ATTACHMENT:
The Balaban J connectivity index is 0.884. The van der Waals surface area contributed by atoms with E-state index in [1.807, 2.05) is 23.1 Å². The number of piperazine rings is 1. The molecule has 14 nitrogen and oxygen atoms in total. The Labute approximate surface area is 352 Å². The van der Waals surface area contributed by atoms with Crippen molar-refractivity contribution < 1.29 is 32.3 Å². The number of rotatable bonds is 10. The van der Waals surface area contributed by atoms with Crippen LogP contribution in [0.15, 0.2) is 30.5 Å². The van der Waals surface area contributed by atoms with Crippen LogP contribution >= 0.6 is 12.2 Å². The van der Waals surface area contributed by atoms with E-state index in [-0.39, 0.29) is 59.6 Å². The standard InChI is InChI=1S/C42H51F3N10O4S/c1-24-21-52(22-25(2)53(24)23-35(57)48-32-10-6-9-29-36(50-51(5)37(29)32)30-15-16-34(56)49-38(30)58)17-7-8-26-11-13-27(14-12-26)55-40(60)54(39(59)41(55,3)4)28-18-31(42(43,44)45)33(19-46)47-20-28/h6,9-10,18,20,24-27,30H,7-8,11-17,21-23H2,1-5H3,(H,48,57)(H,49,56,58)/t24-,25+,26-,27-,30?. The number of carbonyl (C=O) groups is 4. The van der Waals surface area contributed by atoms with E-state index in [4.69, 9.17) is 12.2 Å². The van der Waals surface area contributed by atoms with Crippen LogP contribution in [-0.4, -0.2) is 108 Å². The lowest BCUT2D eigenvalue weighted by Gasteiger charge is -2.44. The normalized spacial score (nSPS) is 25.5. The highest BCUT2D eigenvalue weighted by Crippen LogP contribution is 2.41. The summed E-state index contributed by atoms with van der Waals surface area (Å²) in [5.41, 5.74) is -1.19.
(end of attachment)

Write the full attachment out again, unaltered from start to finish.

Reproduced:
The Balaban J connectivity index is 0.884. The van der Waals surface area contributed by atoms with E-state index in [1.807, 2.05) is 23.1 Å². The number of piperazine rings is 1. The molecule has 14 nitrogen and oxygen atoms in total. The Labute approximate surface area is 352 Å². The van der Waals surface area contributed by atoms with Crippen molar-refractivity contribution < 1.29 is 32.3 Å². The number of rotatable bonds is 10. The van der Waals surface area contributed by atoms with Crippen LogP contribution in [0.15, 0.2) is 30.5 Å². The van der Waals surface area contributed by atoms with Crippen LogP contribution >= 0.6 is 12.2 Å². The van der Waals surface area contributed by atoms with E-state index in [-0.39, 0.29) is 59.6 Å². The standard InChI is InChI=1S/C42H51F3N10O4S/c1-24-21-52(22-25(2)53(24)23-35(57)48-32-10-6-9-29-36(50-51(5)37(29)32)30-15-16-34(56)49-38(30)58)17-7-8-26-11-13-27(14-12-26)55-40(60)54(39(59)41(55,3)4)28-18-31(42(43,44)45)33(19-46)47-20-28/h6,9-10,18,20,24-27,30H,7-8,11-17,21-23H2,1-5H3,(H,48,57)(H,49,56,58)/t24-,25+,26-,27-,30?. The number of carbonyl (C=O) groups is 4. The van der Waals surface area contributed by atoms with E-state index in [4.69, 9.17) is 12.2 Å². The van der Waals surface area contributed by atoms with Crippen LogP contribution in [-0.4, -0.2) is 108 Å². The lowest BCUT2D eigenvalue weighted by Gasteiger charge is -2.44. The normalized spacial score (nSPS) is 25.5. The highest BCUT2D eigenvalue weighted by Crippen LogP contribution is 2.41. The summed E-state index contributed by atoms with van der Waals surface area (Å²) in [5.41, 5.74) is -1.19.